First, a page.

The team lost the wire’s location during the engagement and was now scrambling to find it. Black brought Lobo up to search. Lobo walked out front, nose to the ground, with Black still on the leash close behind. After no more than 70 meters, Lobo stopped. Black called Lobo back, marked the site, and called for support. The site was inspected and 200 pounds of homemade explosive was found buried four feet down.
Gutsy individuals, these men and women and their dogs, doing incredibly dangerous work that has helped save many lives during America's 10-year presence in Afghanistan.

The handlers and their dogs go through months of training together and are fully certified in explosive detection at the Yuma Proving Grounds in Arizona before being deployed.

I always hope that when it's their time to "retire" these dogs get to go home with one of their handlers, which was the case with former Marine Megan Leavey and her dog Rex earlier this year.

So, while I'm not a cat hater, it's clear who you want on your side when you need some serious help.

You can go here to read the whole article on these amazing dogs and the work they do.

Thursday, July 12, 2012

Defense Department Identifies Six Killed in Afghanistan

The Department of Defense announced yesterday the death of six soldiers who were supporting Operation Enduring Freedom.

They died in a massive explosion on July 8, of wounds suffered when enemy forces attacked their unit in Maidan Shahr, Wardak province, Afghanistan, with an improvised explosive device.  They were assigned to the 978th Military Police Company, 93rd Military Police Battalion, Fort Bliss, Texas.

An Army spokesman said the military usually waits 24 hours after the family is notified before making a public announcement of a soldier's death.  The delay in this case was because of multiple deaths from a single incident, where the names are not released until all families are notified and 24 hours have passed.

In addition to these six deaths, bombs and attacks killed 16 Afghan civilians, five policemen and two members of the U.S.-led coalition in southern Afghanistan on the same day, Afghan and NATO authorities said.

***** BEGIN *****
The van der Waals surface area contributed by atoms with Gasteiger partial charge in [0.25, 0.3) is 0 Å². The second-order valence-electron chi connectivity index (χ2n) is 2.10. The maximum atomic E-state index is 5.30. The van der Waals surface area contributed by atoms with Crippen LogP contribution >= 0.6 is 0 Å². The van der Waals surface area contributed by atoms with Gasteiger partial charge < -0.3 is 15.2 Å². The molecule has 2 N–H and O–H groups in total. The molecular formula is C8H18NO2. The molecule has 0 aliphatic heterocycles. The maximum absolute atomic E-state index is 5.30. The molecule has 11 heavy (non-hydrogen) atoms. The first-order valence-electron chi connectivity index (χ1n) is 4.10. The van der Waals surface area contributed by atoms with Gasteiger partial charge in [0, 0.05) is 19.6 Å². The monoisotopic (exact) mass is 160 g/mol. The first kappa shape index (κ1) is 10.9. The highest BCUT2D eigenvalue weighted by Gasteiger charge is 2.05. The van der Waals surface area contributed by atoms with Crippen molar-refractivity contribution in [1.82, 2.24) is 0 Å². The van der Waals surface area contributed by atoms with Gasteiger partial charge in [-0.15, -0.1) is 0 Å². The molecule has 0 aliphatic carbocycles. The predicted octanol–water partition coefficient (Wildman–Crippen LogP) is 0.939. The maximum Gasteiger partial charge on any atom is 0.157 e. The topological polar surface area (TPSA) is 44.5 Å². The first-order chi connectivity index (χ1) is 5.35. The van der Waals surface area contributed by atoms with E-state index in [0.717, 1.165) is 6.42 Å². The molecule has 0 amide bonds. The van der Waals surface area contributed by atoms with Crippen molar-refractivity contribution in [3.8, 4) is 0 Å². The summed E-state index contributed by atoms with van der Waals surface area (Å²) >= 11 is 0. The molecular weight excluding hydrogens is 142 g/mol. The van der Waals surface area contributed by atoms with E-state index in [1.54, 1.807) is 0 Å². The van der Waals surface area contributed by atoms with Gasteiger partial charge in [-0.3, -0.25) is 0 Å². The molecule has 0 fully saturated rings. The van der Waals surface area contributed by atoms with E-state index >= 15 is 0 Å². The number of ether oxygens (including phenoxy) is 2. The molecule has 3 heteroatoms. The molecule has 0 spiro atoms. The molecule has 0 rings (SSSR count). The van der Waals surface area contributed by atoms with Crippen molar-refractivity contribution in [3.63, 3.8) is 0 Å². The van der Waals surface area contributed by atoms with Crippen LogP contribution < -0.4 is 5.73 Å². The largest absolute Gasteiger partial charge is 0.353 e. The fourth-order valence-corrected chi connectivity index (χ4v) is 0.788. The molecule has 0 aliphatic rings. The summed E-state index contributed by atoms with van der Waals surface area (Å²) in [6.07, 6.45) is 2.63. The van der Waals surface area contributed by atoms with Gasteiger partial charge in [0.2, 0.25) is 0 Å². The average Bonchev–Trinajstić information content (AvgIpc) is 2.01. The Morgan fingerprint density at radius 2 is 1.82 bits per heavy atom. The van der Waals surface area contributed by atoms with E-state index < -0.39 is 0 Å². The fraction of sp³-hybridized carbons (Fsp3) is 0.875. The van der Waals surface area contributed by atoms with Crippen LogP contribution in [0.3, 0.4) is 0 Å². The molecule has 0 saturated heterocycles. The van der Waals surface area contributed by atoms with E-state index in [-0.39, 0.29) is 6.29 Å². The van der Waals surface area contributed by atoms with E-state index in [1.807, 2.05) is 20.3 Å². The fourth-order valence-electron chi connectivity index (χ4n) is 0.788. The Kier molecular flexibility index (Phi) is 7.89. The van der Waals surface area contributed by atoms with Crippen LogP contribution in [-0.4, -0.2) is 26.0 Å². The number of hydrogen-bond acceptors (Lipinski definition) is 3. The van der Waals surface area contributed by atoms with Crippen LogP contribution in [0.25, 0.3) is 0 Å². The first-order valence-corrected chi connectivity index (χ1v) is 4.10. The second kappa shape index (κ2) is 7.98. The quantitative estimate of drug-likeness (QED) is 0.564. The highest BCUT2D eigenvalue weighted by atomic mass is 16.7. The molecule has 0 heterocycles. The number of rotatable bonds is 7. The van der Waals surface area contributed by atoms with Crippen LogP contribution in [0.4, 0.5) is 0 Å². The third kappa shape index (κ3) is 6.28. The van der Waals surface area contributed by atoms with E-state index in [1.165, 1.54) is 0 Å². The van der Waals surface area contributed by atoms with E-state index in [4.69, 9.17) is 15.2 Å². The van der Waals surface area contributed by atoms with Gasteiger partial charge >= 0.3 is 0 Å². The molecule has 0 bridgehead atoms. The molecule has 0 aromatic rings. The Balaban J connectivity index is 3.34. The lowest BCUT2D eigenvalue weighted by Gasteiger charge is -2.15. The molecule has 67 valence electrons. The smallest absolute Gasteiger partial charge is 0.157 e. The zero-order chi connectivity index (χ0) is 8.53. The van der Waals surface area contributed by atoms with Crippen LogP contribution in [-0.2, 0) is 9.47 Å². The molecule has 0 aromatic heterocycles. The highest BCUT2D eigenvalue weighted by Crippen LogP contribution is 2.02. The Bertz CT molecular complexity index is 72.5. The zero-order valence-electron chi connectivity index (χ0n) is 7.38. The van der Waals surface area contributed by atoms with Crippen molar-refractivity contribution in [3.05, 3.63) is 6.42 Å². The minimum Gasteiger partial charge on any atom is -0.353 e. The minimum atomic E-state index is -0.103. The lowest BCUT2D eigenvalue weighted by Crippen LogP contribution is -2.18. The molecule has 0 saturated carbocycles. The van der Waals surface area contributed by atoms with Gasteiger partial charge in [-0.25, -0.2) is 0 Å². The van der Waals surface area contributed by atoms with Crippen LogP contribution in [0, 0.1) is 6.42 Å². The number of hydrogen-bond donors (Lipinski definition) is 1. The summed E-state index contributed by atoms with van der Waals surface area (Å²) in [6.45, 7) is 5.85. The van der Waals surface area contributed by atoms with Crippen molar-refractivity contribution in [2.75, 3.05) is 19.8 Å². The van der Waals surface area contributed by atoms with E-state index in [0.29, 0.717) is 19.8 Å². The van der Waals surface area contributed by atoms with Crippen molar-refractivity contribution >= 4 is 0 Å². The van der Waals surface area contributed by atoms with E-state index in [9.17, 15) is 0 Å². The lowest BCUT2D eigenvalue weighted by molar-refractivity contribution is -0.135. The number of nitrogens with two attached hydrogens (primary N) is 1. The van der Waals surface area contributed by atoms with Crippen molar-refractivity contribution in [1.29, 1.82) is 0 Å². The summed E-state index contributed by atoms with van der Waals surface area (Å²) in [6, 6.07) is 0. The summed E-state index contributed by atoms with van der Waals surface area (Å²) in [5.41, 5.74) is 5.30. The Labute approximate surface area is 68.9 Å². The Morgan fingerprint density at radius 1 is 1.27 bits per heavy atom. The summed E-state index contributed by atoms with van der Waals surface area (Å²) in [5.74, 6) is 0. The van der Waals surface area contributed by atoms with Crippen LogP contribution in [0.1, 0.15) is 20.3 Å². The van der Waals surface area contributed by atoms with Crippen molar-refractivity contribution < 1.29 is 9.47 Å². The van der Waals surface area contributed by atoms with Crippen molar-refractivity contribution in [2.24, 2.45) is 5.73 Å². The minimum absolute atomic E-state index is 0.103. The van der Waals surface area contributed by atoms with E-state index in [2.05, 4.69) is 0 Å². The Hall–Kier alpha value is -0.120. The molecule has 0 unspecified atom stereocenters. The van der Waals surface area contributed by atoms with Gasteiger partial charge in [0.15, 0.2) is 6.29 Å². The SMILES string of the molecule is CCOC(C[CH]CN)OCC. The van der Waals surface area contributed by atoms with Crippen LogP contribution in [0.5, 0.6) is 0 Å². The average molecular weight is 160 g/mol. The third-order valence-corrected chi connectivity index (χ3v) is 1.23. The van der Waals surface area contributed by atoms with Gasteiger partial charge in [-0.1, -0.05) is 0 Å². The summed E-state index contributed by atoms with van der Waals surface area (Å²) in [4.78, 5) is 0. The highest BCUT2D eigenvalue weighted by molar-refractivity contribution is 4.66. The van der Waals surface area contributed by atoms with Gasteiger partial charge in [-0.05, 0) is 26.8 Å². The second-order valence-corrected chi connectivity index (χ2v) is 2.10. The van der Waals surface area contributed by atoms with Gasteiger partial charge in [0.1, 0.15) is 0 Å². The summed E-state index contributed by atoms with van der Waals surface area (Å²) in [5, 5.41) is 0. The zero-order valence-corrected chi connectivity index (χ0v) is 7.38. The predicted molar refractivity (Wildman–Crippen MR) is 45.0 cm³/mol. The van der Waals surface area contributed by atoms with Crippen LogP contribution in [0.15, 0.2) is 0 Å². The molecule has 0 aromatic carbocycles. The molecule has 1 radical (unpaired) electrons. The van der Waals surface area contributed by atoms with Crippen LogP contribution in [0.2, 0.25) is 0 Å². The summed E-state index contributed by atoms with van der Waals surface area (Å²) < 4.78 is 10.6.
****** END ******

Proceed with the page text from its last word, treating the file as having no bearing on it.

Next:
The six American deaths occurred just south of Kabul, when their armored vehicle struck a bomb.

The following are brief profiles of the soldiers lost in this attack.

Pfc. Trevor B. Adkins was 21 years old and from Spring Lake, N.C. He was a 2010 graduate of  Overhills High School where he was remembered fondly by teachers and staff.

"He wanted to be an MP. That's what he always talked about," said Stephanie Creech, his former chemistry teacher. "He loved junior ROTC. He absolutely loved it."

An Overhills High guidance counselor described Adkins as "quietly awesome."

Spc. Erica P. Alecksen was just 21 years old and from Eatonton, Ga.  She  joined the Army shortly after graduating from Putnam County High School in Georgia in 2009.

“She loved being in the Army,” said Alecksen’s grandmother, Maurine Huggins. “She was always praised for her ability to follow orders.”

But she didn’t take herself too seriously and had tremendous wit, her aunt said.

“I’m probably the coolest dork,” reads the Facebook cover photo she changed June 30. It was her last post.

"It's hard to put words to it,” Alecksen’s father, Lars Alecksen said. “Every word you could express is just a small part of what we're feeling."

According to information provided by her family, her regular duty involved driving MRAP – mine-resistant, ambush-protected – vehicles on patrol missions. She also was involved with the communications and security center, as well as KP, mail and food delivery.

She called her father almost every day while in Afghanistan.

"It meant the world to me," her father said. "You can write letters, send e-mails, there's different forms of communication. But for me, that voice, and hearing her joy, it just gave me heart and it gave me hope."

Alecksen had been an MP with the 978th since August 2010. The unit first deployed in June 2011.

Relatives said the young soldier was married and her husband has been living in El Paso, Texas, where she was based at Fort Bliss.

Erica Alecksen is survived by her husband and a large family.

Pfc. Alejandro J. Pardo, 21, of Porterville, Calif., was described as an All-American boy, who hoped to someday open a pizza parlor in Chicago. Pardo, a 2009 graduate of Granite Hills High School in California’s Central Valley, joined the Army about a month after graduating.

He was in the middle of a nine-month deployment to Afghanistan.

Pardo played cello in middle school and performed with a school orchestra at Carnegie Hall in New York City, said Veronica Padilla, a parent of a former classmate. As a teen, Pardo was active in the church youth group at St. Anne's Parish.

Hannah Risvold, 20, of Springville, said she spoke via the Internet with Pardo a few days ago. He told her he lost friends in the war a few days earlier and was excited at the prospect of coming home in November.